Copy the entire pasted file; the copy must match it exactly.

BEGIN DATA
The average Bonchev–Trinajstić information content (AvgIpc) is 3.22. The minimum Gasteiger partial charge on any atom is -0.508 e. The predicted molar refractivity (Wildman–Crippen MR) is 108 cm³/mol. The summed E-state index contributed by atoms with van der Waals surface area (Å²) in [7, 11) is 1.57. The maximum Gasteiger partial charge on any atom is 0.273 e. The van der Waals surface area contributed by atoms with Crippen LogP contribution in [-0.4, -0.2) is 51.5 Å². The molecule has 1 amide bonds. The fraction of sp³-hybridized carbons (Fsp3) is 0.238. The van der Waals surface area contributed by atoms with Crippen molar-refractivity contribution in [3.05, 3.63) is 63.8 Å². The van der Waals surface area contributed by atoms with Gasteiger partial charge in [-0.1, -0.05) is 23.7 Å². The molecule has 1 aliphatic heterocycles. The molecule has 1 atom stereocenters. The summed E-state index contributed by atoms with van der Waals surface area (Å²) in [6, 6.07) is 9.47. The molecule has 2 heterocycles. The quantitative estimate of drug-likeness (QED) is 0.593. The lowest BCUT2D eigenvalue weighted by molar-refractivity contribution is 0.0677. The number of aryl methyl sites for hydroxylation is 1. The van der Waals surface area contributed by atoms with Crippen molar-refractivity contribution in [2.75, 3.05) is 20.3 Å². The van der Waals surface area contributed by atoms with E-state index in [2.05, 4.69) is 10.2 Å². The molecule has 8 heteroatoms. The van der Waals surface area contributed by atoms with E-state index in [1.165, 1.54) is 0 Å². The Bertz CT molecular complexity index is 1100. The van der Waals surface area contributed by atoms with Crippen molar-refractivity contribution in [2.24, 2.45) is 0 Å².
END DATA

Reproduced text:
The average Bonchev–Trinajstić information content (AvgIpc) is 3.22. The minimum Gasteiger partial charge on any atom is -0.508 e. The predicted molar refractivity (Wildman–Crippen MR) is 108 cm³/mol. The summed E-state index contributed by atoms with van der Waals surface area (Å²) in [7, 11) is 1.57. The maximum Gasteiger partial charge on any atom is 0.273 e. The van der Waals surface area contributed by atoms with Crippen LogP contribution in [-0.4, -0.2) is 51.5 Å². The molecule has 1 amide bonds. The fraction of sp³-hybridized carbons (Fsp3) is 0.238. The van der Waals surface area contributed by atoms with Crippen molar-refractivity contribution in [3.05, 3.63) is 63.8 Å². The van der Waals surface area contributed by atoms with Gasteiger partial charge in [-0.1, -0.05) is 23.7 Å². The molecule has 1 aliphatic heterocycles. The molecule has 1 atom stereocenters. The summed E-state index contributed by atoms with van der Waals surface area (Å²) in [6, 6.07) is 9.47. The molecule has 2 heterocycles. The quantitative estimate of drug-likeness (QED) is 0.593. The lowest BCUT2D eigenvalue weighted by molar-refractivity contribution is 0.0677. The number of aryl methyl sites for hydroxylation is 1. The van der Waals surface area contributed by atoms with Crippen molar-refractivity contribution in [2.75, 3.05) is 20.3 Å². The van der Waals surface area contributed by atoms with E-state index in [2.05, 4.69) is 10.2 Å². The molecule has 8 heteroatoms. The van der Waals surface area contributed by atoms with E-state index in [1.165, 1.54) is 0 Å². The Bertz CT molecular complexity index is 1100. The van der Waals surface area contributed by atoms with Crippen molar-refractivity contribution in [2.24, 2.45) is 0 Å².